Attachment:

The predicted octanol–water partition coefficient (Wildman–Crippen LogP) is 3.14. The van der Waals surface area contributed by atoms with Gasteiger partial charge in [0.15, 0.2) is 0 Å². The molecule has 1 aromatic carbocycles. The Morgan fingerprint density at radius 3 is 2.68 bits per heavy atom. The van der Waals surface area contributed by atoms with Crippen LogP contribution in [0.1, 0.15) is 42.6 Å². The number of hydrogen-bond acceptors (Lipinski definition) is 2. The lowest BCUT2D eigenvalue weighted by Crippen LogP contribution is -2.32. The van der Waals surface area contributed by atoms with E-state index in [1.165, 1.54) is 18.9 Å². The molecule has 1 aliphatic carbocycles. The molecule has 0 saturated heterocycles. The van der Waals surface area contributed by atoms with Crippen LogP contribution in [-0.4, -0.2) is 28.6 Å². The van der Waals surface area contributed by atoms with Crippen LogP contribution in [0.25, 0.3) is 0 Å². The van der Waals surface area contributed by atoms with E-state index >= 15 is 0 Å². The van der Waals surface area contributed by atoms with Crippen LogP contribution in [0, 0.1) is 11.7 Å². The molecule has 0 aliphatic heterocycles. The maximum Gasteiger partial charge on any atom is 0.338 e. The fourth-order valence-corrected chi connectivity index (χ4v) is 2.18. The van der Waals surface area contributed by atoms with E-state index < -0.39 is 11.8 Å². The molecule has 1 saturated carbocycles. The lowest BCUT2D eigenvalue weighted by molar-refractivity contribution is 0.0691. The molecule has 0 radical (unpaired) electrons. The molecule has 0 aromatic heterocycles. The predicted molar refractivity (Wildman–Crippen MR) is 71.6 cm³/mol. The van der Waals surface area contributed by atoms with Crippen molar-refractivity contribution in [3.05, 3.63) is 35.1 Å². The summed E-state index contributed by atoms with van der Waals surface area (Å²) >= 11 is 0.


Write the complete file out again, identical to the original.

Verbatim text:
The predicted octanol–water partition coefficient (Wildman–Crippen LogP) is 3.14. The van der Waals surface area contributed by atoms with Gasteiger partial charge in [0.15, 0.2) is 0 Å². The molecule has 1 aromatic carbocycles. The Morgan fingerprint density at radius 3 is 2.68 bits per heavy atom. The van der Waals surface area contributed by atoms with Crippen LogP contribution in [0.1, 0.15) is 42.6 Å². The number of hydrogen-bond acceptors (Lipinski definition) is 2. The lowest BCUT2D eigenvalue weighted by Crippen LogP contribution is -2.32. The van der Waals surface area contributed by atoms with E-state index in [1.165, 1.54) is 18.9 Å². The molecule has 1 aliphatic carbocycles. The molecule has 0 saturated heterocycles. The van der Waals surface area contributed by atoms with Crippen LogP contribution in [-0.4, -0.2) is 28.6 Å². The van der Waals surface area contributed by atoms with Crippen LogP contribution in [0.25, 0.3) is 0 Å². The van der Waals surface area contributed by atoms with E-state index >= 15 is 0 Å². The van der Waals surface area contributed by atoms with Crippen LogP contribution in [0, 0.1) is 11.7 Å². The molecule has 0 aliphatic heterocycles. The maximum Gasteiger partial charge on any atom is 0.338 e. The fourth-order valence-corrected chi connectivity index (χ4v) is 2.18. The van der Waals surface area contributed by atoms with E-state index < -0.39 is 11.8 Å². The molecule has 1 saturated carbocycles. The lowest BCUT2D eigenvalue weighted by molar-refractivity contribution is 0.0691. The molecule has 0 radical (unpaired) electrons. The molecule has 0 aromatic heterocycles. The predicted molar refractivity (Wildman–Crippen MR) is 71.6 cm³/mol. The van der Waals surface area contributed by atoms with Crippen molar-refractivity contribution in [3.05, 3.63) is 35.1 Å². The summed E-state index contributed by atoms with van der Waals surface area (Å²) >= 11 is 0.